Joan & Sanford I. Weill Medical College of Cornell University
Project Term: December 31, 2019 - December 30, 2021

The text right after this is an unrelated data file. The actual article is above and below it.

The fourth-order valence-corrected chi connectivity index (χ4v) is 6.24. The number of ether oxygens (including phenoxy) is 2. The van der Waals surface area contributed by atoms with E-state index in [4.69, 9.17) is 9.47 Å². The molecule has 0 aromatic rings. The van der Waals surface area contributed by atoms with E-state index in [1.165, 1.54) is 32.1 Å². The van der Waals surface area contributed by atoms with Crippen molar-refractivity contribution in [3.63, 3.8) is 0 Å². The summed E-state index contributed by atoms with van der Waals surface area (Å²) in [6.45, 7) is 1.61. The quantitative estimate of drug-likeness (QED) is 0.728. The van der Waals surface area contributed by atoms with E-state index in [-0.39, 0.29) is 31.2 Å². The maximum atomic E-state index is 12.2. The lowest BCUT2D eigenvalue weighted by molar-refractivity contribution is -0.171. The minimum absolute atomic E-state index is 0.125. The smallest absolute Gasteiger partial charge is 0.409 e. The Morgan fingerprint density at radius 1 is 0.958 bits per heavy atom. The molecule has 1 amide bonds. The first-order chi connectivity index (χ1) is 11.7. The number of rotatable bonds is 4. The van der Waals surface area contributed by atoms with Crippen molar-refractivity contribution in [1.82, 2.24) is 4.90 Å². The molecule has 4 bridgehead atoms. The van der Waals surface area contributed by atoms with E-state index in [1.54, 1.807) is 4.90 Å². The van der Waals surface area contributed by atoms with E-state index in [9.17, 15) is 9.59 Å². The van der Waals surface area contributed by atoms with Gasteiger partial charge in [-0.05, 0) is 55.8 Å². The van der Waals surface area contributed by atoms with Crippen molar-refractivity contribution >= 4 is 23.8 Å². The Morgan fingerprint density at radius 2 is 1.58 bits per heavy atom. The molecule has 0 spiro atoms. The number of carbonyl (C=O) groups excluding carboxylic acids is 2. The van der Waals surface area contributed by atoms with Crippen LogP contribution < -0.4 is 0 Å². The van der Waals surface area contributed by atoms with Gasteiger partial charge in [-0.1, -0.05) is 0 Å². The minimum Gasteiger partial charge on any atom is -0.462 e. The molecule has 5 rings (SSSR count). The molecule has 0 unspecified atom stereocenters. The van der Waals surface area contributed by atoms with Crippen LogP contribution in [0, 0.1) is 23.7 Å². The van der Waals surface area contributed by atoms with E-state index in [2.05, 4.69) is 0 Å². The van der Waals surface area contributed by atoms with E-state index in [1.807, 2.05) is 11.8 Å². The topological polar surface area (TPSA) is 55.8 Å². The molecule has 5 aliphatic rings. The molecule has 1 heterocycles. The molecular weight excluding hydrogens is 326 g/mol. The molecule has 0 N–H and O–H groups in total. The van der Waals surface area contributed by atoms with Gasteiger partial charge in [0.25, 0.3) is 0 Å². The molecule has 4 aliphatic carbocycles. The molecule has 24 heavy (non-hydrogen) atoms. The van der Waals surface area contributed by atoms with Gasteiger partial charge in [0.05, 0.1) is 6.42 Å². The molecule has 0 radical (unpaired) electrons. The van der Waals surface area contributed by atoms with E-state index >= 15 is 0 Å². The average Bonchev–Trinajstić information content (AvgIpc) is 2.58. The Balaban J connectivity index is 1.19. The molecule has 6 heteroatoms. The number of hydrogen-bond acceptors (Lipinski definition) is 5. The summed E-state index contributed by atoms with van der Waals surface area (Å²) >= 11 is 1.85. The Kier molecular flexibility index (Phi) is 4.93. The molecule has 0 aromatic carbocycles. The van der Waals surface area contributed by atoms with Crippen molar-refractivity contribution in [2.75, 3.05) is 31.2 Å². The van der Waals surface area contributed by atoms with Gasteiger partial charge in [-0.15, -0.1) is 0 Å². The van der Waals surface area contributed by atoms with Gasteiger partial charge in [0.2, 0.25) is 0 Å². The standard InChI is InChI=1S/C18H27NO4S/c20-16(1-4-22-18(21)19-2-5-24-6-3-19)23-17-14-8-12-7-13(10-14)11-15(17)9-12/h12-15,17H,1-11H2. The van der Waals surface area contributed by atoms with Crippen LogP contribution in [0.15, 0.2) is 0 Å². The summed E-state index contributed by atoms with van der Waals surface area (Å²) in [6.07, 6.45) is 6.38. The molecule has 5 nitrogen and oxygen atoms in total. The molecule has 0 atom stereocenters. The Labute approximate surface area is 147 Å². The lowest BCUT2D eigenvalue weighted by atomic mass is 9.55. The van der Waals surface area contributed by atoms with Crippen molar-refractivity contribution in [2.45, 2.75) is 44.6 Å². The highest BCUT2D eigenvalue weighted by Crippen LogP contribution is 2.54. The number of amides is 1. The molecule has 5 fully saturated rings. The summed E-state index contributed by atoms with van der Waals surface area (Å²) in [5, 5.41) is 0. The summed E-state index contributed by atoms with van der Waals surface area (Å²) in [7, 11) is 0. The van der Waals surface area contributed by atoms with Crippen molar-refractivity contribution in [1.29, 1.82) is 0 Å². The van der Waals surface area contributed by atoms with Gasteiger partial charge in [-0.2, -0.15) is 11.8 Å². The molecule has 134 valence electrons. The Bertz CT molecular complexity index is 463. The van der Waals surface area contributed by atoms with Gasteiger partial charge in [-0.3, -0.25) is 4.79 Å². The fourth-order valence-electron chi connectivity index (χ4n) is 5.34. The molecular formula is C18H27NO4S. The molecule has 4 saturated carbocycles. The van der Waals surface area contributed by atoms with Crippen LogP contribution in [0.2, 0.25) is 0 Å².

Our goal is to develop curative therapeutic regimens for the most aggressive forms of B-cell lymphoma, without unacceptable toxicity and in a manner that is widely applicable to patients regardless of access to the highest complexity health care. We propose that SIRT3 targeted therapy is important step to achieve this goal. Our preliminary data show that i) DLBCLs are broadly dependent on SIRT3 to maintain their survival regardless of genetic backgrounds and subtype, ii) SIRT3 expression is linked to inferior clinical outcome in DLBCL patients, iii) SIRT3 is required for lymphomagenesis in vivo, yet dispensable for normal B-cells. Mechanistically we showed that SIRT3 is the master regulator of anaplerotic metabolism in DLBCL, required to drive production of metabolic precursors through the TCA cycle to support the massive biosynthetic needs of lymphoma cells. Loss of SIRT3 function causes a precipitous drop in production of metabolic precursors in DLBCL cells, forcing them to engage in destructive autophagy which in turn triggers apoptosis.